The Field Museum is located at 1400 South Lake Shore Drive and is famous for its dinosaur, Sue the Tyrannosaurus Rex. She’s the largest and most complete T-Rex in the world.

The museum also contains artifacts from Ancient Egypt, the Pacific Northwest, Native Americans, and Tibet; large collections of taxidermy animals and dinosaurs skeletons; and several permanent displays dedicated to our planet and its animal life.

The Field Museum is open every day, except Christmas, from 9 A.M. to 5 P.M. Keep in mind, they stop allowing admissions at 4 P.M.

Be warned, it’s very difficult to access the museum when the Chicago Bears are playing at Soldier Field. Since there’s no dedicated museum parking on those days, you’re best served using public transit.

5. Chicago Theatre

The Chicago Theatre opened its doors on October 26th, 1921 and was quickly dubbed the” Wonder Theatre of the World.”

During its first 40 years, the theater offered Chicagoans the best in live and film entertainment. The theatre closed in 1985 but local and municipal leaders saved the decrepit building from demolition.

It reopened in September of 1986 after a furious nine-month restoration. The gala that re-launched the hallowed theatre featured a performance by “Old Blue Eyes” himself, Frank Sinatra.

Today, the 3,600 seat auditorium, that stands seven stories high and is more than one half of a city block wide, hosts performances by world renown musicians, comedians, acrobats and theatre groups.

The theatre is famous for its iconic, six story-high "C-H-I-C-A-G-O" sign and its 29-rank Wurlitzer theatre pipe organ. You can find the Chicago Theatre at 175 North State Street.

The theater offers tours of its historic building—how much you get to see depends on who’s performing at the time. The one hour tour is a great way to see one of America’s most famous theaters.

6. Magnificent Mile

The next place on our list is truly magnificent and it’s a mile long. That’s probably why they call it the Magnificent Mile.

The mile is actually a part of Michigan Avenue. It extends from the Chicago River to Oak Street and serves as the main thoroughfare between the business district of the Chicago Loop and the Gold Coast.

The Magnificent Mile is home to 3,100,000 square feet of retail space. You’ll find over 450 stores, 275 restaurants, 51 hotels, and a myriad of other worthy attractions. This upscale and luxurious stretch of Chicago retailers attracts more than 22 million visitors every year.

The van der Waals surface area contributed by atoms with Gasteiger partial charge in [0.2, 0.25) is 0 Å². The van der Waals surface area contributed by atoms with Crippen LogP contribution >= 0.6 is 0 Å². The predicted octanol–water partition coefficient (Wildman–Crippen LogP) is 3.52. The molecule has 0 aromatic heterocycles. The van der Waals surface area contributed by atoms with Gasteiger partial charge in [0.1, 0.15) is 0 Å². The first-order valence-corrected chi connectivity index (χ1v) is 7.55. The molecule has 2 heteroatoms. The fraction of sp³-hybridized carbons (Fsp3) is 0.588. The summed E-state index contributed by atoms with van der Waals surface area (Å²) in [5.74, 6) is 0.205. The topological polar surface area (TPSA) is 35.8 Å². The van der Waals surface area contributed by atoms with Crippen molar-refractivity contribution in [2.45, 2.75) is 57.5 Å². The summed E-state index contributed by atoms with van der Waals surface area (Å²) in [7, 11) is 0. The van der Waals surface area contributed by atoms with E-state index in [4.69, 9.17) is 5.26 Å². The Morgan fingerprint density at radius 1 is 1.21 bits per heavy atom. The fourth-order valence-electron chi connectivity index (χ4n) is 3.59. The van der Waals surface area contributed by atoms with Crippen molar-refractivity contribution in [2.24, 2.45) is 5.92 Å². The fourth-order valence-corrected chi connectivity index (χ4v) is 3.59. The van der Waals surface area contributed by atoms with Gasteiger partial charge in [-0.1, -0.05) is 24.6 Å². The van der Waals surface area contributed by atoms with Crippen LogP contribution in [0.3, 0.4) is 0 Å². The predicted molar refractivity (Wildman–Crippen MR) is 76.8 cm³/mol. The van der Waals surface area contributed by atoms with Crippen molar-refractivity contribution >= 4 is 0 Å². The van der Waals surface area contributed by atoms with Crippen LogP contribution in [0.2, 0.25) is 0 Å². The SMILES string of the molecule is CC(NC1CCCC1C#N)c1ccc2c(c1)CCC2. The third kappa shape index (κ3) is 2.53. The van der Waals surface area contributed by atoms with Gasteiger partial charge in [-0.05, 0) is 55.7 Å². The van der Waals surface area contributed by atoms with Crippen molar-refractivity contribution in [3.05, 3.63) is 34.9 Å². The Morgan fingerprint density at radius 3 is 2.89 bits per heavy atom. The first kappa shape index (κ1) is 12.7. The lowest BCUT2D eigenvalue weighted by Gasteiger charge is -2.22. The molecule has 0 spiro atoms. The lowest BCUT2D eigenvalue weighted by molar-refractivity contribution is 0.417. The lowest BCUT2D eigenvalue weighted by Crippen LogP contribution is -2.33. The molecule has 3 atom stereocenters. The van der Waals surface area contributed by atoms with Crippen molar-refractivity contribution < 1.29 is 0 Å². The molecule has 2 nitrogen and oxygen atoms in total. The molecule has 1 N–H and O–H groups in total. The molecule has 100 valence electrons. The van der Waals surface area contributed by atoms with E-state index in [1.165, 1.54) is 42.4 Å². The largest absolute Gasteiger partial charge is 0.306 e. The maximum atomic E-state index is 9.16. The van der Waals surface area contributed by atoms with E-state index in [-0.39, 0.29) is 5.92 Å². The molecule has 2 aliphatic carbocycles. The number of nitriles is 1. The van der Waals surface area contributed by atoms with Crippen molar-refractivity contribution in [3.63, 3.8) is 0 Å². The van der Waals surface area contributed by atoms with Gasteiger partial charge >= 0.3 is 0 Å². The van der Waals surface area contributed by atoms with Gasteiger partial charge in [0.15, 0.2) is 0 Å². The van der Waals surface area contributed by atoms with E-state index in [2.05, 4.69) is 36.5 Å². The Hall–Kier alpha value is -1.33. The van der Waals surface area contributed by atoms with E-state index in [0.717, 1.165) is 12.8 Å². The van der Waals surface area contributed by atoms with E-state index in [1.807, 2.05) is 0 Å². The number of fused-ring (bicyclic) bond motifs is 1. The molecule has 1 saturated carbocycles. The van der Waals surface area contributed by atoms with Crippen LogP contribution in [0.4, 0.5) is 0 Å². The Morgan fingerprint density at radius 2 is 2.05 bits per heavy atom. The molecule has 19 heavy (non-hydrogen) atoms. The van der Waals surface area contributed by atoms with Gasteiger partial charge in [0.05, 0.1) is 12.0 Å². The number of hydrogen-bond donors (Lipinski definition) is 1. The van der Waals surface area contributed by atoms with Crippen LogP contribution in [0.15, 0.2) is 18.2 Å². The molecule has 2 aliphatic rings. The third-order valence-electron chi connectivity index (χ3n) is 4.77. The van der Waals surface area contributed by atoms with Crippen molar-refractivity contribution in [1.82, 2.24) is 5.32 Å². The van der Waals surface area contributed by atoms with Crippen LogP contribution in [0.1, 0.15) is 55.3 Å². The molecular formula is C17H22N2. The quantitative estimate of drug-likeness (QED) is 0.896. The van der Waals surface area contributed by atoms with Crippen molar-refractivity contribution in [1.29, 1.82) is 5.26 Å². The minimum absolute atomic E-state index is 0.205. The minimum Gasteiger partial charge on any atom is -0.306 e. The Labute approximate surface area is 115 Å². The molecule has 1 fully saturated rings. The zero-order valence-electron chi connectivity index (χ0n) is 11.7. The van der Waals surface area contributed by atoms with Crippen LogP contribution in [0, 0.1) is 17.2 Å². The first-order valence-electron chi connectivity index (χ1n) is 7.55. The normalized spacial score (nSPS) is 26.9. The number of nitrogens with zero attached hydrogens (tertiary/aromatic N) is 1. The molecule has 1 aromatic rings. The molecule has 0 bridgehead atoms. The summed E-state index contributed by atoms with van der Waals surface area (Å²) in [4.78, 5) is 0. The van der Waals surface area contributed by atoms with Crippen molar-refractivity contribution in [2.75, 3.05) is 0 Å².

As one of the world’s best shopping areas, visitors can find boutiques from the likes of Cartier, Chanel, Vera Wang, Ralph Lauren, Gucci, Giorgio Armani, Kenneth Cole, and Tiffany & Co.

Besides the shopping, all three of the Midwest’s five-star hotels are located within blocks of the Magnificent Mile.

If shopping and five-star accommodations aren’t your style, there are several historic landmarks located on the Mile, including the Palmolive Building, the Old Chicago Water Tower District and the Tribune Tower.

The Mile is also home to four of the 85 tallest buildings in the world: John Hancock Center, 900 North Michigan, Water Tower Place and Park Tower.

Finally, depending on the time of year, the Magnificent Mile hosts several events like Tulip Days, Gardens of Magnificent Mile, and the Magnificent Mile Lights Festival.

7. Gino’s East

Chicago is famous for its deep-dish pizza, also known as Chicago-style pizza. One of the best purveyors of this delicacy is Gino’s East.

This pizzeria opened in 1966, the brainchild of two taxi cab drivers and their buddy. You can now find their delicious deep-dish at their new Chicago location on 633 North Wells Street.

Gino’s allows patrons to write, or etch, messages on the interior walls of their restaurant—as long as they keep it PG-13.

The restaurant was also featured in the sixth season of the Amazing Race.

If you can’t make it to Gino’s East, Giordano's Pizzeria and Lou Malnati’s are also world renowned for their deep-dish pizza. Both franchises are located all throughout the city of Chicago and the surrounding suburbs.


8. Wrigley Field